Cannes 2024 (8)

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Anora (Sean Baker)

Goldene Palme: "Anora" (Sean Baker)

2024 was the year of women in Cannes, and this was clearly reflected in the awards. Although the Palme d'Or went to a man, to the American Sean Baker, his film "Anora" however has a combative female protagonist in Mikey Madsen. In his acceptance speech, Baker dedicated the award to all female sex workers and pleaded for the cinema as a genuine place to watch films. "Anora" was also one of my favourites. As was Carolie Fargeat's "The Substance", which was awarded the screenplay prize. This horror grotesque lives from its extraordinary protagonists Demi Moore and Margaret Qualley.

"Emilia Pérez", for me the best film in the competition, also won several awards, including the jury prize and the prize for best female actor, which went collectively to the ensemble of actresses Adriana Paz, Zoe Saldaña, Karla Sofía Gascón and Selena Gomez. A Palme d'Or for director Jacques Audiard would certainly not have been a mistake.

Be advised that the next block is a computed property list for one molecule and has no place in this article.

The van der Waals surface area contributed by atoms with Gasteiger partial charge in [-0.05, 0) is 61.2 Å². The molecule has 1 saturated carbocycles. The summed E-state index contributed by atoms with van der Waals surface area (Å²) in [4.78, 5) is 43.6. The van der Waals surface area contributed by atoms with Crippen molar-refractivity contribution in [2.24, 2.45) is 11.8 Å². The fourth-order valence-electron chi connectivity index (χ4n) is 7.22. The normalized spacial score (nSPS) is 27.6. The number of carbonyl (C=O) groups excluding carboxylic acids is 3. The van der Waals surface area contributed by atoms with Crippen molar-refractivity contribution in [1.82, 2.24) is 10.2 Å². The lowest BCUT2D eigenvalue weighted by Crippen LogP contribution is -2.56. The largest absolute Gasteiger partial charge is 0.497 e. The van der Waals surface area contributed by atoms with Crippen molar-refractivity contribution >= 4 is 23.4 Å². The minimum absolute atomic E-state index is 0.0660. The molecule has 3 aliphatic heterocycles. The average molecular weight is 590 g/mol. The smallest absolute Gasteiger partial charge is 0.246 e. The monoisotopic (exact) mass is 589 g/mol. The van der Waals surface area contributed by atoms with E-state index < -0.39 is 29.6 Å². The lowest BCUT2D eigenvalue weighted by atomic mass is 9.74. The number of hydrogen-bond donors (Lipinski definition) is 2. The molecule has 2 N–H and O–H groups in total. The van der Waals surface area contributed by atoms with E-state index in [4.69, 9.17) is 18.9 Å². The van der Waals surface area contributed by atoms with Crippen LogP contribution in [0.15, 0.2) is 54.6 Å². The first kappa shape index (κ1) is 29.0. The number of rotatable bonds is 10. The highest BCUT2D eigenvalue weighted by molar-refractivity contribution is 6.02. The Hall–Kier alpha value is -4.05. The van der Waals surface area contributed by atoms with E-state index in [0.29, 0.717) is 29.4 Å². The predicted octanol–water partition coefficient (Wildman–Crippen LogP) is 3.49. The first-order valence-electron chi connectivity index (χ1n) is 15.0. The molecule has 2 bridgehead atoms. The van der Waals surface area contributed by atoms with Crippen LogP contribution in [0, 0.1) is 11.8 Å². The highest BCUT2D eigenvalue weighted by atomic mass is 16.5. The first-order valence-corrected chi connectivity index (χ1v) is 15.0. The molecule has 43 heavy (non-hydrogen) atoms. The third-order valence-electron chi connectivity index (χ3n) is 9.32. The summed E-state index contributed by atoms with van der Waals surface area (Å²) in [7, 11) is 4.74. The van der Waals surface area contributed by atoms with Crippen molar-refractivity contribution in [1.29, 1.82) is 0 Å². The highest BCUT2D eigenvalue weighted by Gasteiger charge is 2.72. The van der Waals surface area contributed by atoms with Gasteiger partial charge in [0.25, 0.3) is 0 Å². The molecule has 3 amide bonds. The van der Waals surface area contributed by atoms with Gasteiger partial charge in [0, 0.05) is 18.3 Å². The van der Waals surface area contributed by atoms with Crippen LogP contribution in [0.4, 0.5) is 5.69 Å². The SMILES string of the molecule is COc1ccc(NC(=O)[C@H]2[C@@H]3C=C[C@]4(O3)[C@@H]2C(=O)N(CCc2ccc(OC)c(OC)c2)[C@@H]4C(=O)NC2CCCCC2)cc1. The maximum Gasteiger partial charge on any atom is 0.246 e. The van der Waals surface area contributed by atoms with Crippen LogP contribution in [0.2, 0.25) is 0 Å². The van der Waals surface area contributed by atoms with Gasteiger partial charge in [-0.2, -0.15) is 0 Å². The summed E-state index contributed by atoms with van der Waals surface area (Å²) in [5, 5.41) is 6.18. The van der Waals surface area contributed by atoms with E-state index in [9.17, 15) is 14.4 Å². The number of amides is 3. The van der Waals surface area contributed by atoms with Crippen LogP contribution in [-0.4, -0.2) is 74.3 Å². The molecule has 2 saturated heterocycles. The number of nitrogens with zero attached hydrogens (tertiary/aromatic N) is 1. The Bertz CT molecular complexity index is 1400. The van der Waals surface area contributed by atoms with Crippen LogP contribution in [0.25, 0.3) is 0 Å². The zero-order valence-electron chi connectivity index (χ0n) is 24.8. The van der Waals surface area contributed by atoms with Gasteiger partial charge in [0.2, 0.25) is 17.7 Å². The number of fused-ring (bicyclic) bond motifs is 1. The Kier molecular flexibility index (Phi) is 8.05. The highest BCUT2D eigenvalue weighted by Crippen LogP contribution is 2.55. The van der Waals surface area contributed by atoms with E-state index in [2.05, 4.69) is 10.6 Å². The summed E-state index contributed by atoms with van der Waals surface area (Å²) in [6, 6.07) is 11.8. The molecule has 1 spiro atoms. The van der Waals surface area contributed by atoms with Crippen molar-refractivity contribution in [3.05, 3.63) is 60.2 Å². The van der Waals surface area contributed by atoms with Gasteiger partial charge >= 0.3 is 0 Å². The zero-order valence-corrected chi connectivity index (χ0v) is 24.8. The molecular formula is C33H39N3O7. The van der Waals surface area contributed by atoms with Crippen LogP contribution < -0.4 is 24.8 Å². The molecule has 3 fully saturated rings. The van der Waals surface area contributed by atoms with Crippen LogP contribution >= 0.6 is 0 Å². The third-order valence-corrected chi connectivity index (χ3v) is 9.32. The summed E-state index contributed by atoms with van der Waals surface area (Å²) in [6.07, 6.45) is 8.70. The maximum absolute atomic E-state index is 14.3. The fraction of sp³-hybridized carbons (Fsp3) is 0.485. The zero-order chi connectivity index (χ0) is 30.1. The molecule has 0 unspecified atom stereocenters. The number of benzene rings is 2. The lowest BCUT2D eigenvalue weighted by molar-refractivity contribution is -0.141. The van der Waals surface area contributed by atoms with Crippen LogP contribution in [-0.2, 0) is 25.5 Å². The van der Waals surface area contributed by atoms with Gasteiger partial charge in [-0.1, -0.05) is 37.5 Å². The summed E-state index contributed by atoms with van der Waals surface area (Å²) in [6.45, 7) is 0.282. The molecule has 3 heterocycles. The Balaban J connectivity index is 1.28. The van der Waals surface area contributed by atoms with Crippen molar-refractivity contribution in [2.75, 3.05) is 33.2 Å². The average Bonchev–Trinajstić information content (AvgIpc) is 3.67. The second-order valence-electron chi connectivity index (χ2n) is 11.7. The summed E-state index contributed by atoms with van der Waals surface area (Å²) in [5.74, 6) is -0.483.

The biggest surprise was probably the Grand Jury Prize for Payal Kapadia from India. Her feature film debut "All We Imagine As Light" is the unsentimental story of a friendship between three women in Mumbai.

The American Jesse Plemons, who so far most often appeared in supporting roles, from "Breaking Bad" to "Power of the Dog", was honoured as Best Male Actor for his versatility in Yorgos Lanthimos' episodic film "Kinds of Kindness". It was up for discussion that the director's prize went to the Portuguese Miguel Gomes and his black and white colonial epic "Grand Tour", in which rather strangely all the English characters speak Portuguese no matter where they are travelling in Asia.

The jury decided to award a Special Prize to Mohammad Rasoulof's "The Seed of the Sacred Fig". The film had previously been awarded the Prize of the Ecumenical Jury and the Jury of International Film Critics (Fipresci).

The 77th edition of Cannes was one of the most successful in recent years. There were just a few disappointments along with a broad spectrum of cinematic quality. Controversies surrounding politics and #MeToo, which were hotly debated in the run-up to the festival, faded into the background. Festival director Thierry Frémaux's prediction was confirmed, with the crucial conflicts taking place on the big screen.